Second, to unfairly sound-bite address your overall search, what’s “wrong” with it is you’re missing the context. St. Augustine was not trying to convince 20th century scientists, nor does he have to. He was attempting to share some of the deepest effects his Christian faith had on his intellectual life… among other things. If, as Charlie correctly suggested, you actually read and struggle with The City of God—NOT as a scientific manual, but as reflective of a soul in deep reflection upon certain truths of faith—you may actually gain something. AND, don’t forget YOUR context: you live in a western 20th century society that eats, lives, and breathes rapid-fire sound-bites… which is most manifestly not the context in which the ancients lived and thought.

    (I’m a university professor of physics: if I knew you were using Cliff Notes to delve into these deeply important issues, you’d be called onto the carpet of my office in a heart beat. That’s why reading original sources—as well as other sources from that period for context—is so important. You are in deep danger of sound-bitizing Augustine with Cliff Notes… and missing the boat. Of course the Cliff Notes aren’t going to satisfy you—let Augustine himself do that.)

    Third, at some point you’ve got to understand the difference between univocal definitions (what the modern empirical sciences employ), equivocal, and analogous language. Without understanding the distinctions, you’re dead on arrival in terms of understanding.

    Four, let’s talk about Aquinas: His arguments were not intended as “proofs” but “ways” that presuppose context and prior knowledge. None of Aquinas’ writings exist in a vacuum: it is assumed one has read and understood: (1) prior parts of that particular work, (2) all his earlier works, (3) all of Aristotle’s works, (4) the entire Bible, (5) many other writings. Also, he was extremely fair to the opposing position: he was known as painfully correctly presenting the opponents argument in the best light possible. He was a straw man-free zone. The Summa Theologica was meant to be used in formal debates in which the opponent and audience were familiar with the philosophical underpinnings of the subject. The intended audience included Christian scholars and followers of certain Muslim and Jewish philosophers—all who accepted the existence of God. Thomas was, in a sense, “preaching to the choir.”

    The modern empirical sciences (MESs) developed in the High Middle Ages because (for among other reasons) these guys worked so hard at getting the philosophical bases for the sciences well-grounded in empirical observation and pain-staking logical rigor. The MESs cannot exist without this work. Period. All their work actually caused a “pregnant pause” in history where more knowledge was needed about the real world, but which philosophy and theology are incapable of providing. Ultimately, that led to an explosion of new knowledge (the so-called “scientific revolution”) as the power of the philosophical underpinnings made the individuals MESs so, so, so effective. St. Augustine held tenaciously to the principle that if our observations of nature seemingly conflicted with our interpretations of Scripture, then it is the latter that are to be suspected—not the former. Ever hear of an atheist praising that approach?

    Some more on the Summa: A very small portion of the beginning of this huge work (Part 1, Question 2) concerns the existence of God and is subdivided into three articles. The last article concerns the famous “five ways.” There are no presuppositions of attributes. He arrives at several “names of God” and then spends the rest of the Summa to reflect upon them. Having presented the “five ways” for the existence of God, Aquinas goes on to discuss God in terms of His (1) Simplicity, (2) Perfection, (3) Power, (4) Goodness, (5) Boundlessness, (6) Knowledge, and many other attributes. And this discussion then this leads into a protracted consideration of questions pertaining to (1) Creation, (2) nature of angels and demons, (3) work done during the six days of the Creation… which culminated with the creation of man, and many more things… and that’s only the first of the three parts of the Summa.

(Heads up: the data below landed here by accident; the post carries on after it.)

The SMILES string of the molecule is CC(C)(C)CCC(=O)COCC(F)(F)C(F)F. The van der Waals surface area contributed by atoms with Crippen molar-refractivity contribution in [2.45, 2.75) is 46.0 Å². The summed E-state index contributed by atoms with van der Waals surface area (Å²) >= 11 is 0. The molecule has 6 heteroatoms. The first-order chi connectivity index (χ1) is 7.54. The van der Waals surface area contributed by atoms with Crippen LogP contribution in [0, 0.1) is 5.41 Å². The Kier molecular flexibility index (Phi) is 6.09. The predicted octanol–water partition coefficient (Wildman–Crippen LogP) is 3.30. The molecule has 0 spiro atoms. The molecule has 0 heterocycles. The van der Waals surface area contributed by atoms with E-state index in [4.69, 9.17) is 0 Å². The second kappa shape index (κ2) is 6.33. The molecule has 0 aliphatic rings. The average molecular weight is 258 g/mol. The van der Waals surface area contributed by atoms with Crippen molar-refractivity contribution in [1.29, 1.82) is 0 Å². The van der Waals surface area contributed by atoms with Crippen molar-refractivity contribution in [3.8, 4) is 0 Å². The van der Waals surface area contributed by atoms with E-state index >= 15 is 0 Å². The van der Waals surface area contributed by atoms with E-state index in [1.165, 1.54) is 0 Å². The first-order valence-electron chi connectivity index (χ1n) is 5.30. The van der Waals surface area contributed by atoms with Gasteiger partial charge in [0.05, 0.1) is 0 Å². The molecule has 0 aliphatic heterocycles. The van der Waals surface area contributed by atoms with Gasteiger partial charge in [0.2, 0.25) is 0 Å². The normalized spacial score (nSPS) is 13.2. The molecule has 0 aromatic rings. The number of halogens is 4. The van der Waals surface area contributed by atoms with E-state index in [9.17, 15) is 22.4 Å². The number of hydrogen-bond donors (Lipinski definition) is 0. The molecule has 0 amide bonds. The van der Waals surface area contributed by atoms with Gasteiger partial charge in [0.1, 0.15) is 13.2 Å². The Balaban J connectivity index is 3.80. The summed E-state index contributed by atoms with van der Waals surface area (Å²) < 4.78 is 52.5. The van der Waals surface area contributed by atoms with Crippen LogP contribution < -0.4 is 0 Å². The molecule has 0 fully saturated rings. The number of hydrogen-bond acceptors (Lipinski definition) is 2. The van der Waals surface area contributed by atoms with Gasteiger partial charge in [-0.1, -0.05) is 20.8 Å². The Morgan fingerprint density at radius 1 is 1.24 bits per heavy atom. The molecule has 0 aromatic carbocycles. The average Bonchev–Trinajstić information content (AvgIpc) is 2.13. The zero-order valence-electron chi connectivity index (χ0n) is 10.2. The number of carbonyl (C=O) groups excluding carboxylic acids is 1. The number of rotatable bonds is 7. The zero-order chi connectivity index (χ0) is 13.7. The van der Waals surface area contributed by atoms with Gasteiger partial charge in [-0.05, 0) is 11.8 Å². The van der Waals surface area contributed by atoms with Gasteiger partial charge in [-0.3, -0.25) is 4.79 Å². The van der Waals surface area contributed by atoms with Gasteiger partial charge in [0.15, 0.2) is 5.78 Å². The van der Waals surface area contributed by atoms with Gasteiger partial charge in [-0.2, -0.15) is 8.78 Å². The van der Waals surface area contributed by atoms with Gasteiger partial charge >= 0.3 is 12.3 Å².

Now, why do you think DL’s world view is so narrow-minded? Because he a priori doesn’t want there to be a God. (It’s some emotional need or something.) He begins from that premise without checking it… and crashes and burns… over and over and over again.

    I invite you not to become a believer (it’s not in my job description to force that on you… as nice—for you—as eternal life would be), but to actually examine the evidence in the context in which it is given… and not to have the arrogance to throw away 2,000 years of thinking by many, many people. Do you really want to fall into the fallacy of historicism (which DL does) by discounting a book simply because it’s “old”, or the genetic fallacy of discounting a book simply because its source is Christian? Don’t you want to know whether what all these books reflect upon is actually true?

  65. Tom,

    Can you give me a coherent picture of an ultimate physics that would lead to nature originating itself? I can give you a coherent picture of a self-existent God originating nature.

    What is “self-originating” supposed to mean? Self-existent does not mean self-causing. Is God the originator of himself? Or does self-origination mean the same thing as self-existent, i.e., having no prior cause?

    Because if self-existent and self-originating means having no prior cause, then I no more need something to originate nature than you need something to originate God.